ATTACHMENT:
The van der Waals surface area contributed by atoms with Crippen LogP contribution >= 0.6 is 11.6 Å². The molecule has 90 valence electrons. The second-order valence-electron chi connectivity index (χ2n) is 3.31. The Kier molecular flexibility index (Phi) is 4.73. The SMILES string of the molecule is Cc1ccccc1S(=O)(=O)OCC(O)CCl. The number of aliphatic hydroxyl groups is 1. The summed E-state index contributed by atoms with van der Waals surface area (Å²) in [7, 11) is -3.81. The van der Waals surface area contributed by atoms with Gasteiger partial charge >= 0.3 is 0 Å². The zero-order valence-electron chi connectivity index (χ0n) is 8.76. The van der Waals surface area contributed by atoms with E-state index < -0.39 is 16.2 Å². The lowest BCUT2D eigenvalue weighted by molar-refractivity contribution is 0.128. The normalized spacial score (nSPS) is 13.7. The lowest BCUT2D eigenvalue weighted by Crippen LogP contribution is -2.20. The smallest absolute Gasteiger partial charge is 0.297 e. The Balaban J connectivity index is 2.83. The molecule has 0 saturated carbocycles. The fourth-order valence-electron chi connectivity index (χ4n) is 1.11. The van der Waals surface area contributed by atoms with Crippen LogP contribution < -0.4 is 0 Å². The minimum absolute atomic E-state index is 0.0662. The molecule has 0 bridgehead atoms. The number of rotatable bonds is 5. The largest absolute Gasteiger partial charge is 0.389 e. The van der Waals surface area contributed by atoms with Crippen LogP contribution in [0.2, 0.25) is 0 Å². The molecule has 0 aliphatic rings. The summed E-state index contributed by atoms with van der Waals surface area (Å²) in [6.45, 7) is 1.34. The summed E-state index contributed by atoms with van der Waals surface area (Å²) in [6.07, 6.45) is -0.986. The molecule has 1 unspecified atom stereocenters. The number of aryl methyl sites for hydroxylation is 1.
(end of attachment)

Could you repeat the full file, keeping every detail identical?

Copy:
The van der Waals surface area contributed by atoms with Crippen LogP contribution >= 0.6 is 11.6 Å². The molecule has 90 valence electrons. The second-order valence-electron chi connectivity index (χ2n) is 3.31. The Kier molecular flexibility index (Phi) is 4.73. The SMILES string of the molecule is Cc1ccccc1S(=O)(=O)OCC(O)CCl. The number of aliphatic hydroxyl groups is 1. The summed E-state index contributed by atoms with van der Waals surface area (Å²) in [7, 11) is -3.81. The van der Waals surface area contributed by atoms with Gasteiger partial charge >= 0.3 is 0 Å². The zero-order valence-electron chi connectivity index (χ0n) is 8.76. The van der Waals surface area contributed by atoms with E-state index < -0.39 is 16.2 Å². The lowest BCUT2D eigenvalue weighted by molar-refractivity contribution is 0.128. The normalized spacial score (nSPS) is 13.7. The lowest BCUT2D eigenvalue weighted by Crippen LogP contribution is -2.20. The smallest absolute Gasteiger partial charge is 0.297 e. The Balaban J connectivity index is 2.83. The molecule has 0 saturated carbocycles. The fourth-order valence-electron chi connectivity index (χ4n) is 1.11. The van der Waals surface area contributed by atoms with Crippen LogP contribution < -0.4 is 0 Å². The minimum absolute atomic E-state index is 0.0662. The molecule has 0 bridgehead atoms. The number of rotatable bonds is 5. The largest absolute Gasteiger partial charge is 0.389 e. The van der Waals surface area contributed by atoms with Crippen LogP contribution in [0.2, 0.25) is 0 Å². The molecule has 0 aliphatic rings. The summed E-state index contributed by atoms with van der Waals surface area (Å²) in [6.45, 7) is 1.34. The summed E-state index contributed by atoms with van der Waals surface area (Å²) in [6.07, 6.45) is -0.986. The molecule has 1 unspecified atom stereocenters. The number of aryl methyl sites for hydroxylation is 1.